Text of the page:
11 Surprising Facts About Kidz Bop

Getty Images
Getty Images

If you have kids, they've likely forced Kidz Bop upon you. And if you don’t have kids, you’ve almost certainly seen the commercials and wondered who in their right minds would willingly listen to children singing sanitized, high-pitched versions of pop songs ranging from "Uptown Funk" to "Bad Blood." But there's more to Kidz Bop than meets the ear—here's what you don't know.

1. THE COMPANY STARTED BY SELLING OLDIES COMPILATION ALBUMS.

Cliff Chenfeld and Craig Balsam, the men who launched Kidz Bop, started their first music company out of Chenfeld’s apartment in 1990. Their big idea? Compilation albums. They started with "Those Fabulous ‘70s," a record of hits from the likes of the Partridge Family, the Bay City Rollers, and Starlight Vocal Band. (You may remember seeing the kitschy infomercial above.) "Monster Ballads" was another big hit for Chenfeld and Balsam, with more than 3 million copies sold.

2. THE IDEA FOR KIDZ BOP CAME A DECADE LATER.

Nearly 10 years later, both founders had families, and they noticed a void in the music offerings available for children too old for Barney but too young for Britney Spears. So they hired some kids to sing 20 songs, cut a record, then marketed the crap out of it. Investing in TV commercials paid off: The first Kidz Bop album sold 800,000 units—and it wasn't even available in stores.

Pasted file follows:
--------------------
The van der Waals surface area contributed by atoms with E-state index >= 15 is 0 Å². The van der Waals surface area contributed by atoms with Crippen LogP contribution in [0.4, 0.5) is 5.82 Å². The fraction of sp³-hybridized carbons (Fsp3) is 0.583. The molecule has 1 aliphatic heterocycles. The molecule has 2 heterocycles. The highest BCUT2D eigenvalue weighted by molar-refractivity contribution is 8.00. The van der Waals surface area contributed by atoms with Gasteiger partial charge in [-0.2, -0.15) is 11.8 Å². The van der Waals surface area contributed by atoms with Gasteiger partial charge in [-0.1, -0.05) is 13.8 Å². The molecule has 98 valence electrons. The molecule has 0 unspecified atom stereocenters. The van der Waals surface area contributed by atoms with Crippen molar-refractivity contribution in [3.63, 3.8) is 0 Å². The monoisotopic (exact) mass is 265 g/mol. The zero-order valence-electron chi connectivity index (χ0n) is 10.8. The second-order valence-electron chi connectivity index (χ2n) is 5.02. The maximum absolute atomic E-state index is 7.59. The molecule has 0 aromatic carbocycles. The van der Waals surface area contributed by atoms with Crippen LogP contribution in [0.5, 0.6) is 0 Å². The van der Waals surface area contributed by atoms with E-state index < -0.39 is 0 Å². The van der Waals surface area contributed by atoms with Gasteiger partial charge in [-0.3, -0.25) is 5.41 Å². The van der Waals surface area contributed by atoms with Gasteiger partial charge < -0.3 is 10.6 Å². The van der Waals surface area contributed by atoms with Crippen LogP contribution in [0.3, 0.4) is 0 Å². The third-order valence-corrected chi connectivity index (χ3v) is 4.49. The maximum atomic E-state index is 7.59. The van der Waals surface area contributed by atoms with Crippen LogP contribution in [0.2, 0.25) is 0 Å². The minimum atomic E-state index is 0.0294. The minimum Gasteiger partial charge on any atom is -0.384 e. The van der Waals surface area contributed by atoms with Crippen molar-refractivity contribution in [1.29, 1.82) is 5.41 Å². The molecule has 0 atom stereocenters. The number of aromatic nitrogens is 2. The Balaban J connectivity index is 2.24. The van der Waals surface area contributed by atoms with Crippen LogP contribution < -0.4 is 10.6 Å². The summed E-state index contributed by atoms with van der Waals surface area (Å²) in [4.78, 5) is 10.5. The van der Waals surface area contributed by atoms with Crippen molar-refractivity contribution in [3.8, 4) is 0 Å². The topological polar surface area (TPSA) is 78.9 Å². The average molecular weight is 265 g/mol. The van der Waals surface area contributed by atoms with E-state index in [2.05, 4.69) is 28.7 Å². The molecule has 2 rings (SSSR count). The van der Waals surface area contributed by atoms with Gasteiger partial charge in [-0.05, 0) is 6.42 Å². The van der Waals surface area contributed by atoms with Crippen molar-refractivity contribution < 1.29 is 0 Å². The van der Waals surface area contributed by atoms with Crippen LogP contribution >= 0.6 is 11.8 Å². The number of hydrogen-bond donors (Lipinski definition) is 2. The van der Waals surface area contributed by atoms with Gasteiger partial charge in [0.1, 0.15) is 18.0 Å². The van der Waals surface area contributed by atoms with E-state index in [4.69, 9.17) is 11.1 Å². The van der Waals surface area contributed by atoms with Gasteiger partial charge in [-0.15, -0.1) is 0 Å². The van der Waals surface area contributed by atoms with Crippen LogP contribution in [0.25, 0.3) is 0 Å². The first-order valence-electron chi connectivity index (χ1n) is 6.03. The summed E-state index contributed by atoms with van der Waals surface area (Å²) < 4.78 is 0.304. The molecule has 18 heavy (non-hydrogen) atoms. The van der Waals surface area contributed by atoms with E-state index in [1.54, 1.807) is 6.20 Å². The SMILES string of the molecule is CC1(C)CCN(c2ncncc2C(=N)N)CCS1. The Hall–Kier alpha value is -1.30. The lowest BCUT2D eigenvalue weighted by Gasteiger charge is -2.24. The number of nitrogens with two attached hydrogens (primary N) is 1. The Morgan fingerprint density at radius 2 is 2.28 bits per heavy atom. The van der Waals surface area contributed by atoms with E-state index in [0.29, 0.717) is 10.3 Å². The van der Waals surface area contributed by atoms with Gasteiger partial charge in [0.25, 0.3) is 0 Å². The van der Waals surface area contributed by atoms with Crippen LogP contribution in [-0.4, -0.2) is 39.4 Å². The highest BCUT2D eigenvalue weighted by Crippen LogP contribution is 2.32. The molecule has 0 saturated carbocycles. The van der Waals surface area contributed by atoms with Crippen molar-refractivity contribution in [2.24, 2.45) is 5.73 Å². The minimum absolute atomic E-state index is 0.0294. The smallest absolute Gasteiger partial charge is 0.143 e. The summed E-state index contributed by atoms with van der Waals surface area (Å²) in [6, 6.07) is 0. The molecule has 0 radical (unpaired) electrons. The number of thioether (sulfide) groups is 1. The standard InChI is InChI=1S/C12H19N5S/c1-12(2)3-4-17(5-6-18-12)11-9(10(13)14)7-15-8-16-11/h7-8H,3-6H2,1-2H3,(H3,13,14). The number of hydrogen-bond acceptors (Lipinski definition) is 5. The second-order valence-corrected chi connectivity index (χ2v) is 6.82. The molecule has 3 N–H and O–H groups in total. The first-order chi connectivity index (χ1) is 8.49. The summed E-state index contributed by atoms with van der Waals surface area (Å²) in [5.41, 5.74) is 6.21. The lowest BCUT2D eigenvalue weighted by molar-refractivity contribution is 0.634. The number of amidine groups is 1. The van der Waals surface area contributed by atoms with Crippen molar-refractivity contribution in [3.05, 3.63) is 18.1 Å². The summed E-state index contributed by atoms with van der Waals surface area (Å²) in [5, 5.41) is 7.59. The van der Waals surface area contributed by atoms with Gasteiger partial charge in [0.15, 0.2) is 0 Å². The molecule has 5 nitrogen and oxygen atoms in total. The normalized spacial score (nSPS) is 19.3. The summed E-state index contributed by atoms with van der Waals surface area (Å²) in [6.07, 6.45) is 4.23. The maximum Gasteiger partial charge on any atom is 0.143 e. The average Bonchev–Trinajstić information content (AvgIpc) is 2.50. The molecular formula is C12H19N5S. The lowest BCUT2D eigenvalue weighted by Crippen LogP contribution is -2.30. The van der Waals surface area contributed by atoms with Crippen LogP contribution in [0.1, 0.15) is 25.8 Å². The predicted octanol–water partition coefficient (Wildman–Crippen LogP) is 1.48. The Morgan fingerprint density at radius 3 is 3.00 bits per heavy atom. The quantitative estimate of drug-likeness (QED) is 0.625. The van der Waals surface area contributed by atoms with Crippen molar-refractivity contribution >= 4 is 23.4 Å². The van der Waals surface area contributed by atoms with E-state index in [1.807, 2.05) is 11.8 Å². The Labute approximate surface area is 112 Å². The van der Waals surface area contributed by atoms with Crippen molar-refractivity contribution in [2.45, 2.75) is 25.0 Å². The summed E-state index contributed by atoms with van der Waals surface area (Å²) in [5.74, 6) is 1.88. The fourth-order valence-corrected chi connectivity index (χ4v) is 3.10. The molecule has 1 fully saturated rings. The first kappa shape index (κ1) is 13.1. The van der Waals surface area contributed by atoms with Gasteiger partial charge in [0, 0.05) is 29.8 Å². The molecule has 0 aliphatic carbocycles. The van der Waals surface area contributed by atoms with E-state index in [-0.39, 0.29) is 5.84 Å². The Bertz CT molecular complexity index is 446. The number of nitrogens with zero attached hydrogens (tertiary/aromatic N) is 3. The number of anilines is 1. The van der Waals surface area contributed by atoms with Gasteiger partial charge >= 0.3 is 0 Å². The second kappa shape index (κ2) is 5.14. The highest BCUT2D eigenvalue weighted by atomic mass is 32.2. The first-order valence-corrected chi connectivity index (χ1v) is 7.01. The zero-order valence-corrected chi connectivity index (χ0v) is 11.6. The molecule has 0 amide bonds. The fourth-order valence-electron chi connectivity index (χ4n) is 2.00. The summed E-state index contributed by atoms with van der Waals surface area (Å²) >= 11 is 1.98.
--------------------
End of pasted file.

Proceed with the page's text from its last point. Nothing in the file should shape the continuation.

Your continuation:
3. THE KIDZ BOP KIDS HAVE HAD MORE TOP 10 HITS THAN MADONNA.

The 22 albums that have hit the Billboard Top 10 make the Kidz Bop Kids more successful than Madonna and Bob Dylan (who have had 21 albums each) and Elton John and Bruce Springsteen (who have 18 albums each).

4. “THE KIDZ BOP KIDS” HAVE EVOLVED.

The “Kidz Bop Kids” were originally just a variety of anonymous singers, likely low-cost talent as the company was finding its footing. These days, several talented tweens are chosen to be the Kidz Bop Kids every few years (Jezebel refers to it as the "Menudo Model"); they’re marketed as full-blown personalities, even being likened to this generation’s Mouseketeers.

5. ZENDAYA IS AN ALUMNA.


Frazer Harrison/Getty Images

The singer-actress-model-designer was a member in 2009, along with fellow future Disney Channel star and boy band member Ross Lynch. Other Kidz Bop successes include singer-actress Becky G and actress Spencer Locke.

6. THERE HAVE BEEN CONTROVERSIAL LYRIC CHANGES.

Even though the whole point of Kidz Bop is to be inoffensive, sometimes the fact that certain lyrics are deemed “offensive” is offensive in and of itself. For example, when Lady Gaga’s “Born This Way” was rewritten to exclude words like “gay,” “lesbian,” “transgendered,” and “bi,” people took note.

7. LAST-MINUTE ADDITIONS TO THE ALBUM AREN'T UNCOMMON.